John Shegerian
Co-founder & Executive Chairman
ERI
Keynote presentation synopsis to be confirmed
 

12:00 pm (CET)

PANEL DISCUSSION: The elephants in the (WEEE) room
Pascal Leroy
Director General
WEEE Forum
 
Networking Session -
12:30 pm - 1:30 pm (CET)
 
An industry ripe for disruptive technologies
1:30 pm - 5:30 pm (CET)

1:15 pm (CET)

International shipment of used and waste electronics: navigating the legal jungle
Katharina Kummer Peiry
Owner & Principal
Kummer EcoConsult
In today’s globalized market, managing materials and wastes in accordance with the widely recognized concept of a circular economy often involves international shipments. To ensure sustainable management of the materials at every stage of the process, and also to avoid costly delays and sanctions, shipments of used and waste electronics must be carried out in accordance with the applicable laws of the countries involved. Given the complexities and inconsistencies of the laws of the majority of countries, this can be an arduous task. Katharina's presentation will discuss the challenges and ways to address them.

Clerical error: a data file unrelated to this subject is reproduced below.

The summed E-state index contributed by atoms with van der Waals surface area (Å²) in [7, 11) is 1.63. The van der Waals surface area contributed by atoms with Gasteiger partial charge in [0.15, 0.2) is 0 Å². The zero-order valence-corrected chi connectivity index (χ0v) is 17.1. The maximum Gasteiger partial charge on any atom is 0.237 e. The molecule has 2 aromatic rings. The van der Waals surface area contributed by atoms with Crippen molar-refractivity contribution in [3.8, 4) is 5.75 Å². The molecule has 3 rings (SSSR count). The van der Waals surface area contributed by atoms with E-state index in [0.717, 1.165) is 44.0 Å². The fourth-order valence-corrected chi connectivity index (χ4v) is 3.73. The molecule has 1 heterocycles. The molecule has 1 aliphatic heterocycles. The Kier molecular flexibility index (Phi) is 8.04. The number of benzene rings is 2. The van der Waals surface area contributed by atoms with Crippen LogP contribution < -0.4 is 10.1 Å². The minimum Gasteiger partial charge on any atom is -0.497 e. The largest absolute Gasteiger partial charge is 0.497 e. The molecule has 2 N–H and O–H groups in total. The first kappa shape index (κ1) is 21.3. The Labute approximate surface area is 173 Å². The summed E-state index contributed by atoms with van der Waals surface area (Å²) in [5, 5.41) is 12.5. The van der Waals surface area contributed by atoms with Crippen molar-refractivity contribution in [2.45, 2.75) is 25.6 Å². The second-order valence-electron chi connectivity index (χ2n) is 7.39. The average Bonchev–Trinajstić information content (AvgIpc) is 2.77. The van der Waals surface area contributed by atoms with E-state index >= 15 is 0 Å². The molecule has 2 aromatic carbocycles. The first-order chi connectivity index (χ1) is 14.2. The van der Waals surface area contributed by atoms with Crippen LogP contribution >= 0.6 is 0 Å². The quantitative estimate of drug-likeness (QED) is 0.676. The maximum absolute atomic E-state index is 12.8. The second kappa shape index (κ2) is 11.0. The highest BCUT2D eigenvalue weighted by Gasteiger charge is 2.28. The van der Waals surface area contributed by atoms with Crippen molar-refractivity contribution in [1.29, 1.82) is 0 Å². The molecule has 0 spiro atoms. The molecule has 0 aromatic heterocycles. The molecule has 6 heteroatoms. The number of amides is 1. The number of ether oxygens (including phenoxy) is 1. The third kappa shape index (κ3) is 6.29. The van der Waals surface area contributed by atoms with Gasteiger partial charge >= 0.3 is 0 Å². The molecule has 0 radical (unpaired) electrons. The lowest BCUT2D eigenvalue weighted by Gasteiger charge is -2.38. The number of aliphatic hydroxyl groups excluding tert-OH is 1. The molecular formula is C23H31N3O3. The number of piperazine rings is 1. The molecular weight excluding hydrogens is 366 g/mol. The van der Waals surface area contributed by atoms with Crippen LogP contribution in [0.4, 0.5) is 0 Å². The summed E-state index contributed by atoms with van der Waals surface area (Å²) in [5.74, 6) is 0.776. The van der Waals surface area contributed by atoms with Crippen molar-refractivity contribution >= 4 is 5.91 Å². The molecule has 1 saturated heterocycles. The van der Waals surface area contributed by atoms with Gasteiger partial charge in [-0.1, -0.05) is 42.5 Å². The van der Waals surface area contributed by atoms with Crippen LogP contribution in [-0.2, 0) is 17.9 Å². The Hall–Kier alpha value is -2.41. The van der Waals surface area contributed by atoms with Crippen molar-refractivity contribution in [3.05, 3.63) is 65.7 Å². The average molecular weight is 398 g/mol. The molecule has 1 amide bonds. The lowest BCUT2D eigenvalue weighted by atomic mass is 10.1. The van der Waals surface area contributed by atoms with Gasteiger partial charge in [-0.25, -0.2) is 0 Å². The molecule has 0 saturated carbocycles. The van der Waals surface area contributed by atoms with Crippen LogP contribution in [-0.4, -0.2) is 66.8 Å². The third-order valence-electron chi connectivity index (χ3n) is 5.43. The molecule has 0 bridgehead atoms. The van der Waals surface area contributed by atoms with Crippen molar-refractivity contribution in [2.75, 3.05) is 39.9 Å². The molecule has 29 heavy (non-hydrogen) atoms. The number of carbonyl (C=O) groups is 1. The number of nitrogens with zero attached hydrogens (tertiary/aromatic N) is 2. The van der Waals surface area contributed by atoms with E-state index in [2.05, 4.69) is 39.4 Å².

1:40 pm (CET)

Selective disassembly of composites: the potential of continuous shock wave technology
Stefan Eisert
CEO
ImpulsTec
The innovative shock wave fragmentation technology of ImpulsTec generates shock waves in water that enables material selective disassembly of composites. Over the past two years, ImpulsTec has improved the technology and achieved some continuous shock wave systems for industrial applications, such as mobile phones, metalized plastics, batteries and semiconductor materials. The material selective fragmentation process enables the separation between different valuable materials and hence lead to higher added value for the customers. Stefan will present several examples that underline the high potential and the application fields of this selective fragmentation technology.